I am going to introduce torta rogel from Uruguay today. Why do you find many recipes from Uruguay on this blog? Because I was born in this beautiful country in Latin America. Even though I have a German passport, I lived in Uruguay for several years as a child. We happened to live in Montevideo, the capital of Uruguay. Back in the 80s you would occasionally find some horse carriages between the cars and we lived on one of the main streets. My sister and me often paid a visit to the nearby kiosk, we would either get “chicle”, which is chewing gum, or we got breakfast: bread and dulce de leche. Dulce de leche is the peanut butter of Latin America, the caramel made from sweetened milk is used as much in Latin American cuisine as is peanut butter in the U.S. I will never forget how my dad instructed my sister and me to get breakfast: “Go and get bread and dulce de leche from the vaca cow (vaca= Spanish for cow).” We may have spoken German among each other, but a Spanish word would slip in here and there. Sometimes funky creations such as saying the same word in two language would come out of it. But anyway, I love dulce de leche, so I wanted to show you this delicious cake, which contains a lot of it.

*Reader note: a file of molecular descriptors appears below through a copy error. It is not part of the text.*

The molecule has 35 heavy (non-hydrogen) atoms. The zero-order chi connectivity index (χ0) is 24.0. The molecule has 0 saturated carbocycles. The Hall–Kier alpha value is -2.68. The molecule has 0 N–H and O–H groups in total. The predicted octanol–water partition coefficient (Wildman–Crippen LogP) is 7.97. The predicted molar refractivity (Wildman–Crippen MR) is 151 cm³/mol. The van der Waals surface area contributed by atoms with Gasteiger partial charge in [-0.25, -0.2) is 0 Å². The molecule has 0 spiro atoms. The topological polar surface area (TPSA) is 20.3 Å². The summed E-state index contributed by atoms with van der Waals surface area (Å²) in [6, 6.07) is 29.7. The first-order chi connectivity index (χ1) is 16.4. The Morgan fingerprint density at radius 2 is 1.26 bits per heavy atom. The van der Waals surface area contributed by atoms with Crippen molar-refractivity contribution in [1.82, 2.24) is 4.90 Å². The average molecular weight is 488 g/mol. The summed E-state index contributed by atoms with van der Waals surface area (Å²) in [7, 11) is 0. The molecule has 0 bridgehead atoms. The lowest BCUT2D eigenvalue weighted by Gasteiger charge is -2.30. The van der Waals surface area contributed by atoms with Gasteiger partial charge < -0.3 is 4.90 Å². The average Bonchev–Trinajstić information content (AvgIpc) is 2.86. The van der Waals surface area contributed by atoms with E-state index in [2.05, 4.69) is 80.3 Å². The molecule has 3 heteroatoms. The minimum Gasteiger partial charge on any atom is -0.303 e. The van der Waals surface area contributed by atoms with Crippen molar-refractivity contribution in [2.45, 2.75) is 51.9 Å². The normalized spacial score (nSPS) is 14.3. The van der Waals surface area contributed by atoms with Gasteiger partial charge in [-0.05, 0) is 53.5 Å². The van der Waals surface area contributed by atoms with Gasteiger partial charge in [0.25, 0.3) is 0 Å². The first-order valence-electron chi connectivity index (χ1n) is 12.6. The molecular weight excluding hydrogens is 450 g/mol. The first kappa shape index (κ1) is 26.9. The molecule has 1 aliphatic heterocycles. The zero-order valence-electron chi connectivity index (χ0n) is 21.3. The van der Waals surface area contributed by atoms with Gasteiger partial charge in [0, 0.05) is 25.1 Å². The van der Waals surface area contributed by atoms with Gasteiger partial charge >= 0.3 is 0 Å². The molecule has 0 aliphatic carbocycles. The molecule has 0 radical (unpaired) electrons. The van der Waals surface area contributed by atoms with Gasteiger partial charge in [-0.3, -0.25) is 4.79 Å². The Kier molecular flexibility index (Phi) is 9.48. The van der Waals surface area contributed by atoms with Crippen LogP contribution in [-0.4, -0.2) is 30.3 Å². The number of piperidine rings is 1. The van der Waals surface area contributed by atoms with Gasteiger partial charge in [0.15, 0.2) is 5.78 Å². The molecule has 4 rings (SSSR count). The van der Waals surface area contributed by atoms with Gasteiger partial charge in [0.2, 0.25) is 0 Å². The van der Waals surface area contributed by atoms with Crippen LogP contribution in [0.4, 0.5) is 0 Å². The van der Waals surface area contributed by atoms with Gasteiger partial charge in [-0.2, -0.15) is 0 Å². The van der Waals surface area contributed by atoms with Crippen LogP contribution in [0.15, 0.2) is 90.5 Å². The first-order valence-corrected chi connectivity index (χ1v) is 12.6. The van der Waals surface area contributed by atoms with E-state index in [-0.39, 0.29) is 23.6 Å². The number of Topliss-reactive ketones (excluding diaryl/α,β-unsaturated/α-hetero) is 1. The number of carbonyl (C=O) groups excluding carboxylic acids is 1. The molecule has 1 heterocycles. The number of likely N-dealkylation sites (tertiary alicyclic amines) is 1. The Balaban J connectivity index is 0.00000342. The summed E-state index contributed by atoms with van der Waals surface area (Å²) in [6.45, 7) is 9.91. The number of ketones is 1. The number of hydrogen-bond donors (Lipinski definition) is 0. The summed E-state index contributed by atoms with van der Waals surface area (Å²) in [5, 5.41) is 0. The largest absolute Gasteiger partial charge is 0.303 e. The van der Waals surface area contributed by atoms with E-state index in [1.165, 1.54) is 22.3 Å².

Today I am introducing German chocolate nougat sticks. One time a colleague brought these to work, of course I had to ask her for the recipe. And once I read through it, it sounded familiar. So I consulted the old cookbook from the 80s from the company Dr. Oetker and alas, the recipe was found there as well! By now Dr. Oetker has published the recipe online as well. These chocolate nougat sticks are such a treat. Bonus point, the cookie dough does not need to chill. You can pipe the dough right away. Continue Reading…